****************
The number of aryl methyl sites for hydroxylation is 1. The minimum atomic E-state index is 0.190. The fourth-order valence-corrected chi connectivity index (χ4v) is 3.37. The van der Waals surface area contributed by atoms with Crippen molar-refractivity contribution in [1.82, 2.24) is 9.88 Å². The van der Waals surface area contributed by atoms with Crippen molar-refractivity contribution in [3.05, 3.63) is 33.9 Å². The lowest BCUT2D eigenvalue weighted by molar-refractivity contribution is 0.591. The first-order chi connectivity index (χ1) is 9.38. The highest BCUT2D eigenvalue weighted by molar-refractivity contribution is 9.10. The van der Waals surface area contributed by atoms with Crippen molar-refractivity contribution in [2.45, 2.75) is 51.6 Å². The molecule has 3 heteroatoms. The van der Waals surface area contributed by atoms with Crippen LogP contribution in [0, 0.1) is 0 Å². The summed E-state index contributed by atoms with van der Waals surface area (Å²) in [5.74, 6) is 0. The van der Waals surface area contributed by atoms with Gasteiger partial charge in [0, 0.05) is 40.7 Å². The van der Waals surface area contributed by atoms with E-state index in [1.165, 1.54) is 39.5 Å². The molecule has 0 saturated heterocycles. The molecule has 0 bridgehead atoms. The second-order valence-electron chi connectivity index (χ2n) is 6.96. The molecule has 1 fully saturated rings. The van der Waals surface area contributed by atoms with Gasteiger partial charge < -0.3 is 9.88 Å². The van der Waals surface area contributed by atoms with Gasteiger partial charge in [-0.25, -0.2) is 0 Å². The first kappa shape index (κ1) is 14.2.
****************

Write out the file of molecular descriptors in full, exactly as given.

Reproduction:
The number of aryl methyl sites for hydroxylation is 1. The minimum atomic E-state index is 0.190. The fourth-order valence-corrected chi connectivity index (χ4v) is 3.37. The van der Waals surface area contributed by atoms with Crippen molar-refractivity contribution in [1.82, 2.24) is 9.88 Å². The van der Waals surface area contributed by atoms with Crippen molar-refractivity contribution in [3.05, 3.63) is 33.9 Å². The lowest BCUT2D eigenvalue weighted by molar-refractivity contribution is 0.591. The first-order chi connectivity index (χ1) is 9.38. The highest BCUT2D eigenvalue weighted by molar-refractivity contribution is 9.10. The van der Waals surface area contributed by atoms with Crippen molar-refractivity contribution in [2.45, 2.75) is 51.6 Å². The molecule has 3 heteroatoms. The van der Waals surface area contributed by atoms with Crippen LogP contribution in [0, 0.1) is 0 Å². The summed E-state index contributed by atoms with van der Waals surface area (Å²) in [5.74, 6) is 0. The van der Waals surface area contributed by atoms with Gasteiger partial charge in [0, 0.05) is 40.7 Å². The van der Waals surface area contributed by atoms with E-state index in [1.165, 1.54) is 39.5 Å². The molecule has 0 saturated heterocycles. The molecule has 0 bridgehead atoms. The second-order valence-electron chi connectivity index (χ2n) is 6.96. The molecule has 1 fully saturated rings. The van der Waals surface area contributed by atoms with Gasteiger partial charge < -0.3 is 9.88 Å². The van der Waals surface area contributed by atoms with Gasteiger partial charge in [-0.25, -0.2) is 0 Å². The first kappa shape index (κ1) is 14.2.